Amazon won’t say whether the installation of new industrial air conditioning systems at its Carteret, New Jersey warehouse was prompted by an employee’s recent death there — or by worker complaints about intense heat.

But the company was resolute in a statement provided to Gothamist this week, reiterating that the July 13th death — during Amazon’s two-day Prime Day promotion — wasn’t related to working conditions, despite what employees and union leaders have described to multiple news outlets as a sweltering work environment.

The worker has been identified by union representatives, as well as by family speaking to media, as Rafael Reynaldo Mota Frias.

“Our internal investigation determined that the temperature was not a contributing factor in this tragic incident,” Amazon spokesman Sam Stephenson said by email. He made a similar statement to Gothamist last month as well. “There have been rumors suggesting that the employee’s passing was work-related — those statements are false.”

That death and two others at New Jersey facilities in the following weeks are being investigated by the Occupational Health and Safety Administration, as is standard practice for deaths in most private sector workplaces. Those investigations can take up to six months. The inquiries come amid a time of increased scrutiny regarding Amazon — with calls for more oversight of the retail giant coming from congressmembers and activists alike, and a federal investigation into its workplace practices ongoing.

Amazon hasn’t made any statement as to whether the two other recent deaths could be work-related, but Stephenson said this week “we fully expect that [OSHA] will reach the same conclusion” as Amazon had about Mota Frias’ death.

NBC News first reported the installation of new industrial air conditioning on Monday, citing accounts from unnamed employees and photos from inside the facility. It also cited staffers saying that managers at the Carteret warehouse, known as EWR9, have started handing out more water and snacks, have encouraged workers to take more breaks, and have posted signs in bathrooms indicating dehydration risks through urine-color-coded charts.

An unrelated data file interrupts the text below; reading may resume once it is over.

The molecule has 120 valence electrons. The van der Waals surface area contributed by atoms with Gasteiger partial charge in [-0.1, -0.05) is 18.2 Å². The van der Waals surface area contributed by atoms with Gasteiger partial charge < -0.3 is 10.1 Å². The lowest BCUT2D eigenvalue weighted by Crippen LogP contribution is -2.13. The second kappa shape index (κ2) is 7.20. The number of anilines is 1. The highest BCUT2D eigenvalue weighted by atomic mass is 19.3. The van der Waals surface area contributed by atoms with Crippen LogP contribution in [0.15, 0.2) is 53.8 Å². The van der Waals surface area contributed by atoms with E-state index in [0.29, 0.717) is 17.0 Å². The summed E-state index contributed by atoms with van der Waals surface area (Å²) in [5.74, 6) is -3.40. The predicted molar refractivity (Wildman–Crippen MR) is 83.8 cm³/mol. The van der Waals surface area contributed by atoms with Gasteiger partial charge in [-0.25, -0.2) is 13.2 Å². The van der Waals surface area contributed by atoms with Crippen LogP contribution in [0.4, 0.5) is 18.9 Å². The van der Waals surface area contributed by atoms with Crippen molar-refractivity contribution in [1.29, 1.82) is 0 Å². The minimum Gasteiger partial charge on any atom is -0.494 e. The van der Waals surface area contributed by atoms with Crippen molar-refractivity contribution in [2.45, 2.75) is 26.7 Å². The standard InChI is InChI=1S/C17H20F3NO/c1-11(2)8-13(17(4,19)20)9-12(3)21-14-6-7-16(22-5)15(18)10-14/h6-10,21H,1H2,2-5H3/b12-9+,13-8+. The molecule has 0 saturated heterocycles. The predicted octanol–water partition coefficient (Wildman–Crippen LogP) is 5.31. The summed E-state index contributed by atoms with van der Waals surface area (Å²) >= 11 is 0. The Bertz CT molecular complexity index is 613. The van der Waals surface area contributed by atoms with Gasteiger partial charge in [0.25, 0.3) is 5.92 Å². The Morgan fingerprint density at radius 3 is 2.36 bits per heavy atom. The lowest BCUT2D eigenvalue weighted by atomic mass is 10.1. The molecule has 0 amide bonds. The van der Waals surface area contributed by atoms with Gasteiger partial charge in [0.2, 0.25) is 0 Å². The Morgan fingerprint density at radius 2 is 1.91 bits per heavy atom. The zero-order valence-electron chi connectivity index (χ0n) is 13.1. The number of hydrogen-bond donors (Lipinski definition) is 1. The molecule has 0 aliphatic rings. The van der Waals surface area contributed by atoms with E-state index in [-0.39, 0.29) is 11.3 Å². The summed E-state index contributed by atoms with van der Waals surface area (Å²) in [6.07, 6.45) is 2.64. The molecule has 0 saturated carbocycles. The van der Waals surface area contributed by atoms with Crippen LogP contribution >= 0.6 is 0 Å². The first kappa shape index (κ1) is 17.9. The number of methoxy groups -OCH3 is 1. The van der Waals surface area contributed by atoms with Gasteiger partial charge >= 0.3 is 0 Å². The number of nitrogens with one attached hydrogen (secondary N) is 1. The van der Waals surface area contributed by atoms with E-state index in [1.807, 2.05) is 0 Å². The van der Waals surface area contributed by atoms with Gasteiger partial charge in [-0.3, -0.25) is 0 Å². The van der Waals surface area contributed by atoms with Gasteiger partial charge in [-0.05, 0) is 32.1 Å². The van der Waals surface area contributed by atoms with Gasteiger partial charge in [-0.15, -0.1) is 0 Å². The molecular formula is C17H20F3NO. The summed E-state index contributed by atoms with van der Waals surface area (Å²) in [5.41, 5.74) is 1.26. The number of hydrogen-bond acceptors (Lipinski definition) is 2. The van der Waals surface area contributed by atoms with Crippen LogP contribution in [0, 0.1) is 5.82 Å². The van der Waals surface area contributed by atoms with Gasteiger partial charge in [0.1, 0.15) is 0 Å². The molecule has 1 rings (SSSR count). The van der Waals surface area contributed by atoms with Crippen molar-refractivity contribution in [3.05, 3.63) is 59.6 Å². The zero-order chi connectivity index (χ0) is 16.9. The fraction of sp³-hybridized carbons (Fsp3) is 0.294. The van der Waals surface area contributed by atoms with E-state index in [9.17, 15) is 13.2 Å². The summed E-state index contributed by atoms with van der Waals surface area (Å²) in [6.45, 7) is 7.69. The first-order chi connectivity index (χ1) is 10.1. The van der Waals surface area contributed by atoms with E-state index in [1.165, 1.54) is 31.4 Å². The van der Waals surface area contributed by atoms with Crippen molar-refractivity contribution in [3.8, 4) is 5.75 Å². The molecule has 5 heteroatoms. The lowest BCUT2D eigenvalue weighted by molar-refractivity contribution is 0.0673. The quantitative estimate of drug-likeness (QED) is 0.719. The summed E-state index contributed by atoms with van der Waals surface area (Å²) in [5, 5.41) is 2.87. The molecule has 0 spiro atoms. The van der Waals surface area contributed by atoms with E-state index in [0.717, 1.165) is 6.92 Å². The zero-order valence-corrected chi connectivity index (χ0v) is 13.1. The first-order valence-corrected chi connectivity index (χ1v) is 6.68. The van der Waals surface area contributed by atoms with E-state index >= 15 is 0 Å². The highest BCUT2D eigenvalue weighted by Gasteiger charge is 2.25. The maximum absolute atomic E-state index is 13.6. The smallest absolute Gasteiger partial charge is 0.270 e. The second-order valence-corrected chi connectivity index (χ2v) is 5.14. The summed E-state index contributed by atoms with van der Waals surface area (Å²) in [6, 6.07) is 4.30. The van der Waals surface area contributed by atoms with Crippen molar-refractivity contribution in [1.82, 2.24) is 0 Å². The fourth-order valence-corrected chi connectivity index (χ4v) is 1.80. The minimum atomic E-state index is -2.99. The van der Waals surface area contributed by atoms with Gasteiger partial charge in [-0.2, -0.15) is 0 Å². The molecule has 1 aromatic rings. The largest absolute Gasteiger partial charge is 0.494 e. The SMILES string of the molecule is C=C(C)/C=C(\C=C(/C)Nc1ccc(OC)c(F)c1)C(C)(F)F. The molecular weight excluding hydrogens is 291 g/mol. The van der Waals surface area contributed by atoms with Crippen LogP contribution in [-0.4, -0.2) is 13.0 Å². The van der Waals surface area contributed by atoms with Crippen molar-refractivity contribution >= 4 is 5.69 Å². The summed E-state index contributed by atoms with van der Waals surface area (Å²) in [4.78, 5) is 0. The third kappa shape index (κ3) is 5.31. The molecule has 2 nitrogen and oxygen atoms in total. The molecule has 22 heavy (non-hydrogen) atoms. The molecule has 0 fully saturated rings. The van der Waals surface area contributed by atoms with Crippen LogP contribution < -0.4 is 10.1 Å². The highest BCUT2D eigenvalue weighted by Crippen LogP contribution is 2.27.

Stephenson declined to address several questions from Gothamist about the new air conditioning systems, including what the extent of the upgrades would be and if any were taking place at other Amazon facilities. He wouldn’t say if plans for the upgrades predated the recent deaths, or if they’d preceded complaints of strenuously hot working conditions — as described by workers anonymously to the Daily Beast, and reaffirmed Wednesday to Gothamist by Jordan Flowers, one of the co-founders of the Amazon Labor Union.

Flowers said the union has heard directly from workers who’d been at the site with Mota Frias that they were in intense heat. He said there was “no AC, no fans, nothing to keep the workers cool” — which contradicts Stephenson’s description of Amazon facilities.

The Amazon spokesman said the company installed climate control systems in its fulfillment centers “many years ago.” His email didn’t specifically address systems at the Carteret facility.

“We also provide fans for additional comfort,” he said. “Our climate control systems constantly measure the temperature in our buildings, and our safety teams are empowered to take action to address any temperature-related issues.”